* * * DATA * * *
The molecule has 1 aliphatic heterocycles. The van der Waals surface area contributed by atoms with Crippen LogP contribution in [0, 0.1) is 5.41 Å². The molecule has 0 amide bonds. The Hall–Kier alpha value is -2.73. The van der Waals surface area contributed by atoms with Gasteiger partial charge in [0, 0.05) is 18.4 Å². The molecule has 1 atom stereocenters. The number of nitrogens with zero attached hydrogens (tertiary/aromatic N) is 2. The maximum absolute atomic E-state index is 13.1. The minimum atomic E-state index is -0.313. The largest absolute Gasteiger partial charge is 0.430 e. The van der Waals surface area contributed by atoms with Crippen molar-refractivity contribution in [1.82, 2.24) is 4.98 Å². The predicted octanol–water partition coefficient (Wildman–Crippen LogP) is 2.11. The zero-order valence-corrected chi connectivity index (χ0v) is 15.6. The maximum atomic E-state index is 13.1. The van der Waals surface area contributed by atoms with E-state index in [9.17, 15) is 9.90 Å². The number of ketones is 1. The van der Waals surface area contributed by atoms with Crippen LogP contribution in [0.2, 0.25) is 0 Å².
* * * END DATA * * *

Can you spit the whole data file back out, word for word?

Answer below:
The molecule has 1 aliphatic heterocycles. The van der Waals surface area contributed by atoms with Crippen LogP contribution in [0, 0.1) is 5.41 Å². The molecule has 0 amide bonds. The Hall–Kier alpha value is -2.73. The van der Waals surface area contributed by atoms with Gasteiger partial charge in [0, 0.05) is 18.4 Å². The molecule has 1 atom stereocenters. The number of nitrogens with zero attached hydrogens (tertiary/aromatic N) is 2. The maximum absolute atomic E-state index is 13.1. The minimum atomic E-state index is -0.313. The largest absolute Gasteiger partial charge is 0.430 e. The van der Waals surface area contributed by atoms with Crippen molar-refractivity contribution in [1.82, 2.24) is 4.98 Å². The predicted octanol–water partition coefficient (Wildman–Crippen LogP) is 2.11. The zero-order valence-corrected chi connectivity index (χ0v) is 15.6. The maximum atomic E-state index is 13.1. The van der Waals surface area contributed by atoms with E-state index in [9.17, 15) is 9.90 Å². The number of ketones is 1. The van der Waals surface area contributed by atoms with Crippen LogP contribution in [0.2, 0.25) is 0 Å².